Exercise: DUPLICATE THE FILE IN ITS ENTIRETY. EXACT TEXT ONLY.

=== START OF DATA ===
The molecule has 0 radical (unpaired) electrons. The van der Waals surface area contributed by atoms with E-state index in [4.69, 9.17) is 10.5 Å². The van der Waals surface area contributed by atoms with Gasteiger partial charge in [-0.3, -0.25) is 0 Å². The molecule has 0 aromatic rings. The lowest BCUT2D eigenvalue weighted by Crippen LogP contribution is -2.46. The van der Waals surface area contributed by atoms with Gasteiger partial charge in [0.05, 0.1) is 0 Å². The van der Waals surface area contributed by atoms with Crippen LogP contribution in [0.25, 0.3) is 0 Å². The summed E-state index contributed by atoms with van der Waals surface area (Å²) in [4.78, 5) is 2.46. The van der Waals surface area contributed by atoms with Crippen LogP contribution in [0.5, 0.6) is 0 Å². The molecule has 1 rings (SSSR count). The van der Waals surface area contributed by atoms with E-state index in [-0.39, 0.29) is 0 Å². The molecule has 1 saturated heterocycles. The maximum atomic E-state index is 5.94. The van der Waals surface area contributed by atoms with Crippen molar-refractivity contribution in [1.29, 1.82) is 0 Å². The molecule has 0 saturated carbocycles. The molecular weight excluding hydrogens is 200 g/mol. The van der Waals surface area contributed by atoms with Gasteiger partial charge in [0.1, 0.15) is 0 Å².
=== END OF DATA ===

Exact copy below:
The molecule has 0 radical (unpaired) electrons. The van der Waals surface area contributed by atoms with E-state index in [4.69, 9.17) is 10.5 Å². The van der Waals surface area contributed by atoms with Gasteiger partial charge in [-0.3, -0.25) is 0 Å². The molecule has 0 aromatic rings. The lowest BCUT2D eigenvalue weighted by Crippen LogP contribution is -2.46. The van der Waals surface area contributed by atoms with Gasteiger partial charge in [0.05, 0.1) is 0 Å². The van der Waals surface area contributed by atoms with Crippen LogP contribution in [0.25, 0.3) is 0 Å². The summed E-state index contributed by atoms with van der Waals surface area (Å²) in [4.78, 5) is 2.46. The van der Waals surface area contributed by atoms with Crippen LogP contribution in [0.5, 0.6) is 0 Å². The molecule has 1 rings (SSSR count). The van der Waals surface area contributed by atoms with E-state index in [-0.39, 0.29) is 0 Å². The molecule has 1 saturated heterocycles. The maximum atomic E-state index is 5.94. The van der Waals surface area contributed by atoms with Crippen molar-refractivity contribution in [1.29, 1.82) is 0 Å². The molecule has 0 saturated carbocycles. The molecular weight excluding hydrogens is 200 g/mol. The van der Waals surface area contributed by atoms with Gasteiger partial charge in [0.1, 0.15) is 0 Å².